Meanwhile, in Warsaw, the Home Army was getting ready to rise. Poles wanted to participate in the liberation of their country. Little did they knew their fate was doomed from the start. Roosevelt gave in to Stalin’s demands, but wanted to keep it secret. The American elections were approaching, and he didn’t want to lose votes of the large Polish population in the United States. Churchill and de Gaulle, more or less openly washed their hands of the controversy. Gen Sikorski, Prime minister of the government in exile, was convinced neither the Unites States nor Britain would do anything without consulting him. He soon died in a mysterious plane crash near Gibraltar. In Warsaw, everybody was convinced this time in history our allies will help. Neither Britain, nor France did at the start of WW ll. Churchill was aware of the tragic miscommunication, and sent his confidante, Retinger, to get the first-hand information about situation in Warsaw.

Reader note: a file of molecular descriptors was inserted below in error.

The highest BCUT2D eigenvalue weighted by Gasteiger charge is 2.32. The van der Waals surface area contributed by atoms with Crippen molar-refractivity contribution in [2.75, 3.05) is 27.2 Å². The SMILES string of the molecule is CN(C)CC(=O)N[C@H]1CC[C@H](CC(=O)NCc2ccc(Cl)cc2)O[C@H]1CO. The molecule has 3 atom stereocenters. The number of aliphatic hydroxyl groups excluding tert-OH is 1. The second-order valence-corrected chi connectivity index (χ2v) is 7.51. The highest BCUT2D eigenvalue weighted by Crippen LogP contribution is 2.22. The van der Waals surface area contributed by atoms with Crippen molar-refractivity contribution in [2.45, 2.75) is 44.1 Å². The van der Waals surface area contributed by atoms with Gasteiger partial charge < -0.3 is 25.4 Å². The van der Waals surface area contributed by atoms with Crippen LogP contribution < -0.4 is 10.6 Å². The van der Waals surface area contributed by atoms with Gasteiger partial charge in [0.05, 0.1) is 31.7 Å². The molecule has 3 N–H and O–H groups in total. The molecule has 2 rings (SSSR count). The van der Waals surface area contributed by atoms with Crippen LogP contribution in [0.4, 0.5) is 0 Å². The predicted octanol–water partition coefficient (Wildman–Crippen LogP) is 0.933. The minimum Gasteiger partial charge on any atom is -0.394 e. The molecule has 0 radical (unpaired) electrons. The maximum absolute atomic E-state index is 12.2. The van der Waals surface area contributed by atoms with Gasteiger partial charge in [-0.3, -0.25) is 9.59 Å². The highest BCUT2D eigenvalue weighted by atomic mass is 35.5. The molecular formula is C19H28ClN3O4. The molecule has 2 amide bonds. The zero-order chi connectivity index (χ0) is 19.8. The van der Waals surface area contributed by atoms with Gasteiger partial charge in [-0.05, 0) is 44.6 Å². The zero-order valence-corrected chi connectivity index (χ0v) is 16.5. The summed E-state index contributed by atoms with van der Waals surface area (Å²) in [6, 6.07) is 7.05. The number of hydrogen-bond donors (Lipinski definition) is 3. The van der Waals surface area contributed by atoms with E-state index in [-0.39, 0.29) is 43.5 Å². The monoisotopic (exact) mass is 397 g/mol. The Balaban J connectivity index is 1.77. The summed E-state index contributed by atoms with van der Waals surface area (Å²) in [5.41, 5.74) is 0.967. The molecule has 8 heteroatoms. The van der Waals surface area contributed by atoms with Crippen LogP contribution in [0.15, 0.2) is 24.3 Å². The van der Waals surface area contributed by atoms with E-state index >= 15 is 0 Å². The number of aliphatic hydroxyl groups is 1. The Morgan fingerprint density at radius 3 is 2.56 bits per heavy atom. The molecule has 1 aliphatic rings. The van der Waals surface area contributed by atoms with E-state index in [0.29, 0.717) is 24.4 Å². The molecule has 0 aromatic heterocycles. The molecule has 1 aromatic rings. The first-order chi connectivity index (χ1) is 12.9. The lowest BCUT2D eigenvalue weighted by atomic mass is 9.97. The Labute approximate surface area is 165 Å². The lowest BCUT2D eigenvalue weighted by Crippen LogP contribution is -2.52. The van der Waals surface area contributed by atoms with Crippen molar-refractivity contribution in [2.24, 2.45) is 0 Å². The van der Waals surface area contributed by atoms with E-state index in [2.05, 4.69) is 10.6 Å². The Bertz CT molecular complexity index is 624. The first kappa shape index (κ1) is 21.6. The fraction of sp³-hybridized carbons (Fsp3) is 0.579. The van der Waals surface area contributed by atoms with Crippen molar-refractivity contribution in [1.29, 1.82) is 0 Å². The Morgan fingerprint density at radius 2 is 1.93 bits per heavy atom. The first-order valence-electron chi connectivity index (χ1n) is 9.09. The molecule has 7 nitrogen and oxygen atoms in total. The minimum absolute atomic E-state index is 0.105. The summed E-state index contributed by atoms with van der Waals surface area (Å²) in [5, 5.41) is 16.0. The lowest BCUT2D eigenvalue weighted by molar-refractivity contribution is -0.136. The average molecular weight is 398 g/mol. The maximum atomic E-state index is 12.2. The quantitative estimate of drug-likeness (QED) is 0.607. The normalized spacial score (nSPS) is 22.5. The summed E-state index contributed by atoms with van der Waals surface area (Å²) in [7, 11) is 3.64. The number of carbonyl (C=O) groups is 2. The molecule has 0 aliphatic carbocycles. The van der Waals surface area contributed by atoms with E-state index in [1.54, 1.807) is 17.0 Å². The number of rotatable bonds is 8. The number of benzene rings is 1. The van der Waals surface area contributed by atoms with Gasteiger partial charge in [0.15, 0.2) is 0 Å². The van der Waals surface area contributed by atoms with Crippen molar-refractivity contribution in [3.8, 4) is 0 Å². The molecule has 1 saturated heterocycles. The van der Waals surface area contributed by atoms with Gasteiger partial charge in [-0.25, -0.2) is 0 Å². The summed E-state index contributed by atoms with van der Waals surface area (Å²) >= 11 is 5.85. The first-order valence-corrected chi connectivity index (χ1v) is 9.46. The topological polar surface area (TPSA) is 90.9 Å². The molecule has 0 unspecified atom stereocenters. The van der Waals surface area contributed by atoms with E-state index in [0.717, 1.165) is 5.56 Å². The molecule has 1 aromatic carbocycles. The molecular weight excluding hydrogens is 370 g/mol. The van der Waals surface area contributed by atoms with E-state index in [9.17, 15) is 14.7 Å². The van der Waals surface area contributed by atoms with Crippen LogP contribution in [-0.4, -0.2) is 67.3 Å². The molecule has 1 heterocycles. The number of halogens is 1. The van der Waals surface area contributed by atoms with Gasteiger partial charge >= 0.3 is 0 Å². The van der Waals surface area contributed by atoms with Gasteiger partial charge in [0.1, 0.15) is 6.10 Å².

Józef Retinger was quite a unique figure in the world around the turn of the century. Born in Cracow, after a short stint with Jesuits, at the age of 20 got a doctor of literature degree from Sorbonne. While in France, he helped to organize Polish army to fight Soviet invaders in 1920. On Russians demand, France expelled Retinger, who left for Spain, and eventually ended in Mexico, where he advised its President during the Mexican Revolution. From there he moved to the United States, where he was awarded citizenship of recently reborn Poland. After WW ll broke out, and the fall of his native country, Józef Retinger landed in London, where he became a part of Polish government in exile. Later, he cooperated with Soviet Russia on forming the Polish armed forces in that country, and was part of Polish diplomatic team working on reestablishing Polish-Soviet relations, broken off after Soviet invasion coordinated with German attack in 1939.